It deals with HD audio on the bar, and all audio runs through the bar to your TV instead of dealing with an extremely imperfect TV trying to feed the bar. This basically is a simplified A/V receiver/speakers/TV setup which should work reasonably well and is a very good value.

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post #10 of 24 Old 07-24-2013, 06:03 AM - Thread Starter
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Originally Posted by AV_Integrated View Post

I just always feel like I don't trust this type of setup. Not that it won't work, and certainly a HDMI switcher with digital audio output is a decent option - if/when it works, but it never seems like it is going to be as reliable as an A/V receiver with a decent speaker bar.

Polk has this: http://www.polkaudio.com/products/surroundbar400cht

That's their new unpowered speaker bar. Similar to what you have linked, but better speakers (I expect) and no amplification, so you would need an entry level A/V receiver with it.

Something like this...
http://www.accessories4less.com/make-a-store/item/DENAVR1613/DENON-AVR-1613-5.1ch-Networking-Receiver-w/AirPlay-3D-ready/1.html

It gives you room to grow, and should provide better power and a far more stable audio interface which can include high definition audio which digital optical simply can't support no matter what.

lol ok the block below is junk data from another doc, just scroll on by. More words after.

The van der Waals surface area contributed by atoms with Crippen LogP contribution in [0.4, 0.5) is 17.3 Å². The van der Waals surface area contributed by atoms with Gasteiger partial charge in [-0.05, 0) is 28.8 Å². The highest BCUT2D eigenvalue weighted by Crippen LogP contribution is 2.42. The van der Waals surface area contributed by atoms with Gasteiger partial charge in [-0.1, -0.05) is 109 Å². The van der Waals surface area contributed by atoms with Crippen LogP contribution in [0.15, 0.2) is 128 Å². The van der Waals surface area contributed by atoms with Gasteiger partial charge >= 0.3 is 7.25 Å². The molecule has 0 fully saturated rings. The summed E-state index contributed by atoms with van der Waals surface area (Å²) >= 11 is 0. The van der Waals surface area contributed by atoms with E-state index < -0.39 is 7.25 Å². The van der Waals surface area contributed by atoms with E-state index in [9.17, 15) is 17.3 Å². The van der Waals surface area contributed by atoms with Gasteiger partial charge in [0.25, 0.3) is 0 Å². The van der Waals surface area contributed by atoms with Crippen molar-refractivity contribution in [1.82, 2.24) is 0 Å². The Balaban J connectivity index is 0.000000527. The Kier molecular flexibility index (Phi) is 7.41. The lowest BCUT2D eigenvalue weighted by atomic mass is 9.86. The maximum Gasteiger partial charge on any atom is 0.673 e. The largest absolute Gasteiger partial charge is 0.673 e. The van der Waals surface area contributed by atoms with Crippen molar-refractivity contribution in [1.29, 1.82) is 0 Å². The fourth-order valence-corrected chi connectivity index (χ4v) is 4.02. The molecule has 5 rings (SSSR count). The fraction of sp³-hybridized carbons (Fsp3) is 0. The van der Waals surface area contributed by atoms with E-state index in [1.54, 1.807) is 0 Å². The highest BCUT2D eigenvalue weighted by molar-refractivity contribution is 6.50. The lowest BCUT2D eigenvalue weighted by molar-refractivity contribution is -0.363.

I'm not sure how much any of this matters with a surround bar type product which really isn't the same as surround sound, and due to driver size may be compromised at some level anyway.

I have yet to find the perfect, reasonably priced surround bar solution. I've gone via eBay several times and picked up their older SurroundBar 50 unit which sounds very good and is more robust than current units.

Another option might be to consider a surround bar which is HDMI native like this one from Sony...
http://store.sony.com/webapp/wcs/stores/servlet/ProductDisplay?catalogId=10551&storeId=10151&productId=8198552921666308122&langId=-1&k_id=59cb76b9-a10f-b849-8b84-000052a2ac2c&XID=O:HTCT550W:dg_gglpla&kpid=8198552921666308122&XID=O:htct550w:dg_gglsrch:pla&cagpspn=pla&gclid=CNnT8uKXx7gCFZKk4AodIigAqg

It deals with HD audio on the bar, and all audio runs through the bar to your TV instead of dealing with an extremely imperfect TV trying to feed the bar. This basically is a simplified A/V receiver/speakers/TV setup which should work reasonably well and is a very good value.